Ken Davis, spokesman for the Georgia Emergency Management Agency, the agency in charge of emergency preparations across the state, says a hurricane slamming into the Glynn County from the ocean could have a significant impact.
“By ‘significant’ impact, I mean a Category 3 hurricane coming ashore in Glynn County could cause major damage — destruction to beaches, infrastructure, structures and commerce in its path,” Davis said. “Certainly, a Cat 3 with the right set of dependent variables … could wash it away.”
A Catetory 3 hurricane is considered a major storm, with sustained winds of 111 to 129 mph, and variables such as whether it struck at high or low tide and the angle of approach could intensify the damage.
It’s not like it hasn’t happened before, notes former Glynn County Commissioner Cap Fendig, a longtime resident of St. Simons Island.
“In 1964, living on the beach of St. Simons, I watched (Hurricane) Dora take a 17-foot vertical cut of sand away from my front yard and wipe out a row of homes by 5th Street,” Fendig said.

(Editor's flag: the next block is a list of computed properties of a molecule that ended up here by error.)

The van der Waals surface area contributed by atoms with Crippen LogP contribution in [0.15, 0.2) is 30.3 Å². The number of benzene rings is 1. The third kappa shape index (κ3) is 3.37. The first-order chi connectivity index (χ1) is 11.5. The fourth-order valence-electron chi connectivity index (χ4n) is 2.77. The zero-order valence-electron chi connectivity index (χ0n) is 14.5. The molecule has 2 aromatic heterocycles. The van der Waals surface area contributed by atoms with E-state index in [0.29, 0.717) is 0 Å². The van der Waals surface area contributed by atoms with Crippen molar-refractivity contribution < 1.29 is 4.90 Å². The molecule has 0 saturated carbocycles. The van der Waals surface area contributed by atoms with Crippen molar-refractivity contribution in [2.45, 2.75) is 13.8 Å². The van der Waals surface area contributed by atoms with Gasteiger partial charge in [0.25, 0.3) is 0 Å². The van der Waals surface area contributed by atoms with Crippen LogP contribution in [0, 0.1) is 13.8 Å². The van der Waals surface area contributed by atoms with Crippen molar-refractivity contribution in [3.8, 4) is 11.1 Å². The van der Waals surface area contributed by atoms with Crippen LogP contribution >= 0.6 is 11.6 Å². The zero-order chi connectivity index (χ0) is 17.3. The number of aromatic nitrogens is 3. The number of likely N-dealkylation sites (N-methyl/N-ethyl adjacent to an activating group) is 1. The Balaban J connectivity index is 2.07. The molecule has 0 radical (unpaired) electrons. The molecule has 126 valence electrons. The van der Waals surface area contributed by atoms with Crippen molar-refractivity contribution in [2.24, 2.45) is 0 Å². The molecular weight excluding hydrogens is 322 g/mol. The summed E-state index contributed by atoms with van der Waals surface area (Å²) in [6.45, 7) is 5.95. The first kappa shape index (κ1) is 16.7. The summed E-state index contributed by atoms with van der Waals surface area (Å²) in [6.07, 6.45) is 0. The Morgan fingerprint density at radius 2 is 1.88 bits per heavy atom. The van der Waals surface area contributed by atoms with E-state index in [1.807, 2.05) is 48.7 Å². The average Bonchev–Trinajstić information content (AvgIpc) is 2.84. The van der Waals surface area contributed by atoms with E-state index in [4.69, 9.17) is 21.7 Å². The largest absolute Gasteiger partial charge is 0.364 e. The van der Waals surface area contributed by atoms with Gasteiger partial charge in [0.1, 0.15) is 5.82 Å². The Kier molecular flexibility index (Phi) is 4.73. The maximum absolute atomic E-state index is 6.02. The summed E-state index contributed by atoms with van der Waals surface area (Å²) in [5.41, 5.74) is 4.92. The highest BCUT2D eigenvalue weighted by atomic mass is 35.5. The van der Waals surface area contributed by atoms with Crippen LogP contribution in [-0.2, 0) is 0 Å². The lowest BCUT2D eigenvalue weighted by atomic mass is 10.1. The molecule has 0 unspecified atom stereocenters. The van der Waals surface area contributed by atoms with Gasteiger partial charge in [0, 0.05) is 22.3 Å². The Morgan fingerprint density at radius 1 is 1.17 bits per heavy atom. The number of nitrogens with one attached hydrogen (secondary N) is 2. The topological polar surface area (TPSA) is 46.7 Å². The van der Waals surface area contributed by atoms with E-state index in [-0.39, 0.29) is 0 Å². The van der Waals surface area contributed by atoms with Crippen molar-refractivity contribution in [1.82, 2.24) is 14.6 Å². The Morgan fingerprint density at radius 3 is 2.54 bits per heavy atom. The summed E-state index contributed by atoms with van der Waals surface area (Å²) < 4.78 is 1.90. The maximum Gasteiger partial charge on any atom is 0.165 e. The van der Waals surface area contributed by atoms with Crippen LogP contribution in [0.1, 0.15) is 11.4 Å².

The destructive power of a hurricane would be even greater today, says Fendig, who’s lived the past 49 years at the beach on St. Simons Island. There is little to stop or slow a tidal surge on a beach that virtually disappears below the waves at most points on the island at high tide.
That is why Fendig took it upon himself to call for some kind of nourishment project on St. Simons Island, even though years before, in the early 1990s, the very idea ignited a verbal civil war in the community, with residents and county commissioners evenly divided on the issue. A lot of harsh words were exchanged between the two sides before the county finally decided against following the actions of Tybee Island in Chatham County and Amelia Island in Florida, both of which rebuilt beaches with sand pumped from the ocean.
Since those days, few have dared even to mention beach nourishment or renourishment.
Fendig continued to press the issue. He was concerned, and remains so today, that a blow from a hurricane would hurl Glynn County into the same economic maelstrom he’s seen other communities slide helplessly into when in a low state of readiness in a natural disaster.